Santa Monica is constantly evolving, but RAND has remained a part of its landscape for over 60 years.
“Project RAND” was originally created at the request of Army Air Corps officials in 1945 to assist the U.S. military with the new technologies and strategies developed during World War II and to tackle future issues. It began in Santa Monica as a unit of the Douglas Aircraft Company and in May of 1948 RAND became an independent, non-profit located at 4th and Broadway.
In an interview with the Mirror, RAND Executive Vice President Michael Rich noted that since its inception the company has “remained a nonprofit institution dedicated to the public interest” by helping to improve decision – and policy-making through rigorous and objective research and analysis. However, Rich also commented that “the range of policy matters that we’ve addressed has changed dramatically over the years.”
According to Rich, one of the key public policy issues RAND is currently concentrating on is healthcare – improving access to it, making it more affordable, and improving its quality not only in the U.S. but also around the world. Another area of concentration is strengthening the national security of the U.S. This includes research on issues of geopolitics, military strategy, and the health and welfare of military personnel. Other areas currently being investigated include educational policy, transportation infrastructure, energy and environmental science, science and technology policy, child development, and civil and criminal justice.
Funding for RAND’s work comes from a variety of sources. About one-third comes from the request of clients, another third from clients to finance research that RAND researchers have come up with, and the final third from the collaborative process of discussing opportunities and problems with a variety of sources. Rich also mentioned that RAND also initiates research that is self-financed from its income from operations, donations, and an endowment created by past donors. This self-initiated research, according to Rich, “gives us the opportunity to study issues that might be too cross-cutting or maybe too controversial for clients.” Examples of such research are some of RAND’s work on terrorism and on how to ensure the success of an independent Palestinian state.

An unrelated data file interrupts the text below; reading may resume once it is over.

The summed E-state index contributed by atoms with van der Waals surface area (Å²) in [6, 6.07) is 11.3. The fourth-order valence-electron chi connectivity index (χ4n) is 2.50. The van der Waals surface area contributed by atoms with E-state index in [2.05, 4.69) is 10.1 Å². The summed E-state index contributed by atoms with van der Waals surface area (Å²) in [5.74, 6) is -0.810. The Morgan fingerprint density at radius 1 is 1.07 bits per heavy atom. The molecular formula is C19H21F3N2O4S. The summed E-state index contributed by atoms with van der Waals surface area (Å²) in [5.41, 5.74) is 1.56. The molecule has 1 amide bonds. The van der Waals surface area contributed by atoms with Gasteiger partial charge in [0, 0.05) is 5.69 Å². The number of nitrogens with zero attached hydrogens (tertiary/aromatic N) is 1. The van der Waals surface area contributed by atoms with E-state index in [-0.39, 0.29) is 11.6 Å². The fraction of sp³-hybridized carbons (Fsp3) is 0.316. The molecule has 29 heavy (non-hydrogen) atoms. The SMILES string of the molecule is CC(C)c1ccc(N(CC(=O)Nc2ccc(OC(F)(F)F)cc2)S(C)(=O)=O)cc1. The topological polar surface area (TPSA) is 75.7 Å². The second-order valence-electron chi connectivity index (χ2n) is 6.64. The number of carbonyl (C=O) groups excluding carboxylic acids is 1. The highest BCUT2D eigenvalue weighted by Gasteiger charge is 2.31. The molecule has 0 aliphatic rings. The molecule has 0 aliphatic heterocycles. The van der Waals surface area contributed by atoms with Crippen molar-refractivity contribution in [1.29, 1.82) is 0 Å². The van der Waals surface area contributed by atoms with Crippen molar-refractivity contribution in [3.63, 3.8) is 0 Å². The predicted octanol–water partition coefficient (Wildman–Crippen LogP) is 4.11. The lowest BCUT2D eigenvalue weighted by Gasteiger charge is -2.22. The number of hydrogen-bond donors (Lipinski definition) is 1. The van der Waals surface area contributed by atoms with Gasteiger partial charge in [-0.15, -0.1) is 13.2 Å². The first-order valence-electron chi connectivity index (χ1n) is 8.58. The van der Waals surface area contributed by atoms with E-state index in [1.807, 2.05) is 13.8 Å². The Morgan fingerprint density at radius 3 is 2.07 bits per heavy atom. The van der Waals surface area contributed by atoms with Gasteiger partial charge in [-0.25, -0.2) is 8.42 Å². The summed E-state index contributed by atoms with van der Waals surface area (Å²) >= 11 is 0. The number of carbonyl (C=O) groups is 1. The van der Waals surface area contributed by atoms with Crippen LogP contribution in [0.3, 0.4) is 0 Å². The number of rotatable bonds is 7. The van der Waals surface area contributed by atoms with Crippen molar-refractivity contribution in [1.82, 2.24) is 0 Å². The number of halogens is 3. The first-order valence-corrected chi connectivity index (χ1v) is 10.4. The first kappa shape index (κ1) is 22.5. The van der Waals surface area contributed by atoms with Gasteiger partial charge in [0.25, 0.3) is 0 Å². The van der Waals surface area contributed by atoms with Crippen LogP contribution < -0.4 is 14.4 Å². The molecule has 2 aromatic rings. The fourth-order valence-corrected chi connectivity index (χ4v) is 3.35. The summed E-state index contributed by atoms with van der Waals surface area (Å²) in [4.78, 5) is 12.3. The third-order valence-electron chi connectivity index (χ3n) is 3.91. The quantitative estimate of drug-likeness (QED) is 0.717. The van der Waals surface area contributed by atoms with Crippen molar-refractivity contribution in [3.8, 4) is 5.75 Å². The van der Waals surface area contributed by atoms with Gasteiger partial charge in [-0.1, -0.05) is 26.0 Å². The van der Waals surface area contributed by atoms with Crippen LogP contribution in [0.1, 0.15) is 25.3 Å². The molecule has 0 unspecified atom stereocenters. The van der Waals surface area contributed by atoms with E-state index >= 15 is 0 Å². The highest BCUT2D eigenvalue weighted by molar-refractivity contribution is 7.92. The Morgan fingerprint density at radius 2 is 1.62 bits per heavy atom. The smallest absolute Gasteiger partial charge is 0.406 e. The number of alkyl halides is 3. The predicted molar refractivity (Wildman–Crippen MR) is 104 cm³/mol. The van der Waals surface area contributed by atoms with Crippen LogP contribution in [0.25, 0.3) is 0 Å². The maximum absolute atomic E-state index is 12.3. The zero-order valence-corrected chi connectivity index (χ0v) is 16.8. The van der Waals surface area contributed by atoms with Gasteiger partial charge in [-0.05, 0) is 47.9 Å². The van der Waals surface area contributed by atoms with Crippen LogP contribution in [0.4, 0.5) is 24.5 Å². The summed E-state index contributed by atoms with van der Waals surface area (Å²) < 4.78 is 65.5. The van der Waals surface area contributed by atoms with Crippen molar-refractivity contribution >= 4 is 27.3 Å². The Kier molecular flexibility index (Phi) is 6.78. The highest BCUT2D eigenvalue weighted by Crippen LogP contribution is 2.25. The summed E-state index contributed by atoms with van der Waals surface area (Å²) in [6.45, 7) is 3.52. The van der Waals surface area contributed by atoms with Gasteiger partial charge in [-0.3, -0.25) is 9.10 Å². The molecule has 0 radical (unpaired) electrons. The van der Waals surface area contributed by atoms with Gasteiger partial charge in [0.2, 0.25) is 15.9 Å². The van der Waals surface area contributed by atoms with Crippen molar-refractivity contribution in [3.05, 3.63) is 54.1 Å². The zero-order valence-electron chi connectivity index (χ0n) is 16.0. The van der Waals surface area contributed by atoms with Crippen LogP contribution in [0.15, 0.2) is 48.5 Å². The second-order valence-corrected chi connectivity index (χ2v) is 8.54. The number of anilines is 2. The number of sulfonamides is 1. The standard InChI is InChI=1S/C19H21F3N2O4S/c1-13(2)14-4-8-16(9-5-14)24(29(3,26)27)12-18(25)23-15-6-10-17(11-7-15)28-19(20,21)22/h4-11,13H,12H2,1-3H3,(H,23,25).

Rich also noted that over time “there has been a stronger demand for RAND’s research, not just from the federal government but also from state and local governments, private foundations, and even foreign governments. However, at the same time it’s gotten more challenging for RAND as a non-affiliated, non-partisan institution to carry out its mission as the political environment becomes more and more polarized.”
RAND has 1,700 employees, with about 1,200 of them working at their Main Street Santa Monica headquarters. The rest are scattered among their four other U.S. offices, two European offices, and an office in the Middle East. RAND’s Pardee Graduate School is also located at their Santa Monica location.
About 800 titles are published by RAND each year. They can be accessed by the public on their website, www.rand.org free of charge.